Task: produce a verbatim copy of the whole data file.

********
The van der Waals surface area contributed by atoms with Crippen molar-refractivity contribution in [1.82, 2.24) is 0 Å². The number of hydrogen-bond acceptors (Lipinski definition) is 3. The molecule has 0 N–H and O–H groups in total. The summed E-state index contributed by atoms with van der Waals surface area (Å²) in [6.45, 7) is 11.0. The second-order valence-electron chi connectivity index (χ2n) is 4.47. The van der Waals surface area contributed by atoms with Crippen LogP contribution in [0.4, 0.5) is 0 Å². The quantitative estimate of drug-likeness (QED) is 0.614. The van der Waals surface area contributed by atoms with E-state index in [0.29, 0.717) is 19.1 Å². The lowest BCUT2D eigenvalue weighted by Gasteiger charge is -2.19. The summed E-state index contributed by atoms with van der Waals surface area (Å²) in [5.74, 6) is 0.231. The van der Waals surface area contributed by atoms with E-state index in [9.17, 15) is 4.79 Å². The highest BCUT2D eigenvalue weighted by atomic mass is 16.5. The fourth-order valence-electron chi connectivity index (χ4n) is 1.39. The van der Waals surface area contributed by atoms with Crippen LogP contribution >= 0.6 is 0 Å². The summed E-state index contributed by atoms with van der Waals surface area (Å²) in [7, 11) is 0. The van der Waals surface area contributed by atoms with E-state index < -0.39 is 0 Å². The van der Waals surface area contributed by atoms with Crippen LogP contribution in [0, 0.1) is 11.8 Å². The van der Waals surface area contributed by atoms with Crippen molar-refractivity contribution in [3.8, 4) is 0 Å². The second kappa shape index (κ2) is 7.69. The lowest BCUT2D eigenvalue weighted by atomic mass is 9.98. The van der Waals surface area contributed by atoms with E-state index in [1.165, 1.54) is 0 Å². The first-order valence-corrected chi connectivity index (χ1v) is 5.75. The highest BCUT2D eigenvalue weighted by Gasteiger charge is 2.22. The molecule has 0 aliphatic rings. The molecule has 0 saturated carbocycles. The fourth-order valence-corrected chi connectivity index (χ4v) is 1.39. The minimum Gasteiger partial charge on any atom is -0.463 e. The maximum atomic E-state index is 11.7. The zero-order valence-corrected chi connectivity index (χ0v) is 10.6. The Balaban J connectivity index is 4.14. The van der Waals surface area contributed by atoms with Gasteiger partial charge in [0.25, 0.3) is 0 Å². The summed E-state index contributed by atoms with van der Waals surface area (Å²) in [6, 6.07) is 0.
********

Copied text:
The van der Waals surface area contributed by atoms with Crippen molar-refractivity contribution in [1.82, 2.24) is 0 Å². The number of hydrogen-bond acceptors (Lipinski definition) is 3. The molecule has 0 N–H and O–H groups in total. The summed E-state index contributed by atoms with van der Waals surface area (Å²) in [6.45, 7) is 11.0. The second-order valence-electron chi connectivity index (χ2n) is 4.47. The van der Waals surface area contributed by atoms with Crippen LogP contribution in [0.4, 0.5) is 0 Å². The quantitative estimate of drug-likeness (QED) is 0.614. The van der Waals surface area contributed by atoms with E-state index in [0.29, 0.717) is 19.1 Å². The lowest BCUT2D eigenvalue weighted by Gasteiger charge is -2.19. The summed E-state index contributed by atoms with van der Waals surface area (Å²) in [5.74, 6) is 0.231. The van der Waals surface area contributed by atoms with E-state index in [9.17, 15) is 4.79 Å². The highest BCUT2D eigenvalue weighted by atomic mass is 16.5. The fourth-order valence-electron chi connectivity index (χ4n) is 1.39. The van der Waals surface area contributed by atoms with Crippen LogP contribution >= 0.6 is 0 Å². The summed E-state index contributed by atoms with van der Waals surface area (Å²) in [7, 11) is 0. The van der Waals surface area contributed by atoms with E-state index < -0.39 is 0 Å². The van der Waals surface area contributed by atoms with Crippen LogP contribution in [0, 0.1) is 11.8 Å². The van der Waals surface area contributed by atoms with Crippen molar-refractivity contribution in [3.8, 4) is 0 Å². The second kappa shape index (κ2) is 7.69. The lowest BCUT2D eigenvalue weighted by atomic mass is 9.98. The van der Waals surface area contributed by atoms with E-state index in [1.165, 1.54) is 0 Å². The first-order valence-corrected chi connectivity index (χ1v) is 5.75. The highest BCUT2D eigenvalue weighted by Gasteiger charge is 2.22. The molecule has 0 aliphatic rings. The molecule has 0 saturated carbocycles. The fourth-order valence-corrected chi connectivity index (χ4v) is 1.39. The minimum Gasteiger partial charge on any atom is -0.463 e. The maximum atomic E-state index is 11.7. The zero-order valence-corrected chi connectivity index (χ0v) is 10.6. The Balaban J connectivity index is 4.14. The van der Waals surface area contributed by atoms with Gasteiger partial charge in [0.25, 0.3) is 0 Å². The summed E-state index contributed by atoms with van der Waals surface area (Å²) in [6, 6.07) is 0.